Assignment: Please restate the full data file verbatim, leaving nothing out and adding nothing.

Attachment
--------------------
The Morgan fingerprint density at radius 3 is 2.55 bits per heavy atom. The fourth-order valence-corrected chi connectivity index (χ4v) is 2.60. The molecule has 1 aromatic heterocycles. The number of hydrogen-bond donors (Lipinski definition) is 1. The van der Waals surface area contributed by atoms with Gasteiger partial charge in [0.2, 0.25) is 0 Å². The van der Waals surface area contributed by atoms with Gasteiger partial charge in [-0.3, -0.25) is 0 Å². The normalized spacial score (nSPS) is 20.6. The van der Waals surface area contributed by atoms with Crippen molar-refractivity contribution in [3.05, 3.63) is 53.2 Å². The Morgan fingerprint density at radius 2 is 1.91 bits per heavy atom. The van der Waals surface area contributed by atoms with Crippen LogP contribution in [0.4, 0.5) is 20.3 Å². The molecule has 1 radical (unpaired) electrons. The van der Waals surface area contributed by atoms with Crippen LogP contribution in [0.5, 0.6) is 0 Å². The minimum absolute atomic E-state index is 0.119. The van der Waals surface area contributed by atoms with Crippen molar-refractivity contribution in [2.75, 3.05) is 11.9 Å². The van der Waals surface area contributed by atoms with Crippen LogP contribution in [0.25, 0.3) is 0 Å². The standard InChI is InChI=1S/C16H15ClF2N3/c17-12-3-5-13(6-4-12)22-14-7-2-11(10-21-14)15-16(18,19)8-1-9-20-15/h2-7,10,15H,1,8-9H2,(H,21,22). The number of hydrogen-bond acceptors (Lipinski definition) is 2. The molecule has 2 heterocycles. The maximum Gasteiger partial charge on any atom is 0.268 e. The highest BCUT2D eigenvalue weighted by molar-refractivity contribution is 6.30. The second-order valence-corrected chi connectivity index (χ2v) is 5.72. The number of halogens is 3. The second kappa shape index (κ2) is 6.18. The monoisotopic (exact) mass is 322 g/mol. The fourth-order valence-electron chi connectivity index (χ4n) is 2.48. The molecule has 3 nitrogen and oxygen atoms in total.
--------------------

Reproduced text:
The Morgan fingerprint density at radius 3 is 2.55 bits per heavy atom. The fourth-order valence-corrected chi connectivity index (χ4v) is 2.60. The molecule has 1 aromatic heterocycles. The number of hydrogen-bond donors (Lipinski definition) is 1. The van der Waals surface area contributed by atoms with Gasteiger partial charge in [0.2, 0.25) is 0 Å². The van der Waals surface area contributed by atoms with Gasteiger partial charge in [-0.3, -0.25) is 0 Å². The normalized spacial score (nSPS) is 20.6. The van der Waals surface area contributed by atoms with Crippen molar-refractivity contribution in [3.05, 3.63) is 53.2 Å². The Morgan fingerprint density at radius 2 is 1.91 bits per heavy atom. The van der Waals surface area contributed by atoms with Crippen LogP contribution in [0.4, 0.5) is 20.3 Å². The molecule has 1 radical (unpaired) electrons. The van der Waals surface area contributed by atoms with Crippen LogP contribution in [0.5, 0.6) is 0 Å². The minimum absolute atomic E-state index is 0.119. The van der Waals surface area contributed by atoms with Crippen molar-refractivity contribution in [2.75, 3.05) is 11.9 Å². The van der Waals surface area contributed by atoms with Crippen LogP contribution in [0.25, 0.3) is 0 Å². The standard InChI is InChI=1S/C16H15ClF2N3/c17-12-3-5-13(6-4-12)22-14-7-2-11(10-21-14)15-16(18,19)8-1-9-20-15/h2-7,10,15H,1,8-9H2,(H,21,22). The number of hydrogen-bond acceptors (Lipinski definition) is 2. The molecule has 2 heterocycles. The maximum Gasteiger partial charge on any atom is 0.268 e. The highest BCUT2D eigenvalue weighted by molar-refractivity contribution is 6.30. The second-order valence-corrected chi connectivity index (χ2v) is 5.72. The number of halogens is 3. The second kappa shape index (κ2) is 6.18. The monoisotopic (exact) mass is 322 g/mol. The fourth-order valence-electron chi connectivity index (χ4n) is 2.48. The molecule has 3 nitrogen and oxygen atoms in total.